On Monday, National Liberal Party (PNL) President Ludovic Orban criticised the bill on the setting up of the Sovereign Fund for Development and Investments (SFDI), which he called “a large-scale scam” whose consequences will be catastrophic for Romanian companies.
“As anticipated, it’s a large-scale scam concocted by the ruling party, and which seeks to attain several objectives. First: because they looted the budget with various expenditures whose destination was anything but public investments, (…) PSD thought it should support some investment works that they do not cover from the state budget and that they are unable to carry out in public-private partnership, via this so-called Sovereign Fund for Investments. The objectives sought by PSD, in my opinion, are very clear: to no longer be obligated to respect the rigours of European and Romanian public procurement legislation, to be able to exclude from the budget deficit public expenditures that should be financed from the state budget. The third thing they are after is to loot the majority stock shares in the main profitable Romanian companies,” Ludovic Orban stated.
The PNL leader also claims that, in order to obtain financing for this Fund, the Government will use these companies’ shares as collateral for loans or the issuance of bonds, the investments set to be made in projects that will not generate profits so that they could be bought back or so that the money invested in bonds issued by the Fund could be paid back to the investors.
“Clearly, investors will move against the companies whose state-owned shares are part of this Sovereign Investment Fund,” Ludovic Orban said.
He warned that the results and consequences will be catastrophic for Romanian companies, especially for the profitable ones, such as Romgaz, Transgaz, Transelectrica, Electrica or Hidroelectrica.
“We warn PSD not to go forward with this bill, to give up on this pseudo-sovereign fund of investments which is a mega-scam that will generate extremely grave effects in the Romanian economy and that will deprive the Romanian citizen and the Romanian state of the last profitable companies that are still part of the state’s portfolio,” Orban concluded.
The bill on the setting up of the Sovereign Fund for Development and Investments (SFDI) was finalised by the Finance Ministry – the institutions that will oversee the Fund – and put up for public consultations last Wednesday. The Fund will include 27 minority and majority state participations in profitable companies, with an accounting value of around 45 billion lei (EUR 10 billion).
The bill will be sent to the Government, along with Eurostat’s report (ex-ante opinion) on the classification of the Fund (budgetary/outside the budget), and the Government will approve it during a meeting in September and then send it to Parliament.
The Romanian state will be sole shareholder throughout the SFDI’s existence. The Fund’s registered capital will consist of share packages and cash (1.85 billion lei), of which 50 million lei will be deposited the moment it is set up, in 2017.
The companies included in the Fund are: Engie Romania (the state holds 34% of its shares), Electrica (48.78%), Delgaz Grid (13.51%), E.ON Energie Romania (31.82%), Biofarm (1.16%), Chimcomplex (12.89%), OMV Petrom (20.63%), Telekom Romania Communications (45.99%), Antibiotice (53.02%), National Company for the Control of Boilers, Lifting Gear and Pressurised Containers (100%), Romanian Lottery (100%), National Salt Company (51%), IAR S.A. (72.19%), Oil Terminal (59.62%), Cupru Min (100%), Unifarm (100%), Mineral Waters National Company (100%), Maritime Danube Port Authority National Company (92.3%), Tourism Investments Company (100%), Romgaz (70%), Hidroelectrica (80.05%), Bucharest Airports National Company (80%), Nuclearelectrica (82.49%), National Printing House (100%), Maritime Ports Authority (80%), Energy Participations Management Company (100%) and Conpet (58.72%).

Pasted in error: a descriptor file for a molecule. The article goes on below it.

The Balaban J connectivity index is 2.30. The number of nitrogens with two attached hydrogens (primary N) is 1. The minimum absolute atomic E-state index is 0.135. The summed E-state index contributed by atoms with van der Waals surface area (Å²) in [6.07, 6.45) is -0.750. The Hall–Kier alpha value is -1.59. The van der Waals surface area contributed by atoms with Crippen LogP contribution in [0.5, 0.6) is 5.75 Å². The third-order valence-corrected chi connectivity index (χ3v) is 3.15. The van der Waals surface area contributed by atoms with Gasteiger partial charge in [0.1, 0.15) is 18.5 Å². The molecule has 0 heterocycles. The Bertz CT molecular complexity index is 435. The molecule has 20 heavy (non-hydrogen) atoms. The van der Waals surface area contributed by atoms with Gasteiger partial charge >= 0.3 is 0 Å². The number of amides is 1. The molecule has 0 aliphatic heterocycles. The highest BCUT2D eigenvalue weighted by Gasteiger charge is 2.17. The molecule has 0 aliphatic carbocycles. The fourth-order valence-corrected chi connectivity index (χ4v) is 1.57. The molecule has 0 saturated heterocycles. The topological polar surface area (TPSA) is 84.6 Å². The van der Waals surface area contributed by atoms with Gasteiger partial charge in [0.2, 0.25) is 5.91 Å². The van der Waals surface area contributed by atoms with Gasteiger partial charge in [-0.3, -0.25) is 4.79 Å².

“Those who rule Romania today don’t want to observe EU democratic standards”
On Monday, PNL President Ludovic Orban also criticised the discourse of the ruling coalition’s leaders, calling it “outrageous” and stating that “irresponsible attacks” on foreign companies and ambassadors are proof of a nationalist and anti-European discourse that goes against the values of democracy and the market economy.
“The systematic attacks against foreign companies, the irresponsible attacks launched from the highest level of Government, from the Prime Minister’s level, against the financial-banking system, the attacks against the ambassadors of the main states that are Romania’s partners in NATO and the EU, the extremely harsh attitudes against some opinions that are normal and natural and that were expressed by ambassadors but not only by them – I even recall the opinion launched by the French President during his visit to Romania – are being completely ignored; moreover, the current ruling coalition is starting to have a nationalist, gregarious, anti-European discourse that goes against what the values of democracy and of the market economy mean,” Ludovic Orban stated.
“I’m asking those who are ruling Romania today where do they want to take Romania. They no longer want to be part of the EU, of NATO? Do they want to throw Romania, particularly in the situation and the international context we are in today, in a position of not observing our commitments toward our Euro-Atlantic partners? This road leads nowhere. Gentlemen who govern Romania, turn back to Europe, to NATO, to the strategic partnership with the U.S. and give up the whole populist demagoguery with which you are trying to win some votes from people that will not vote for you anyway,” he added.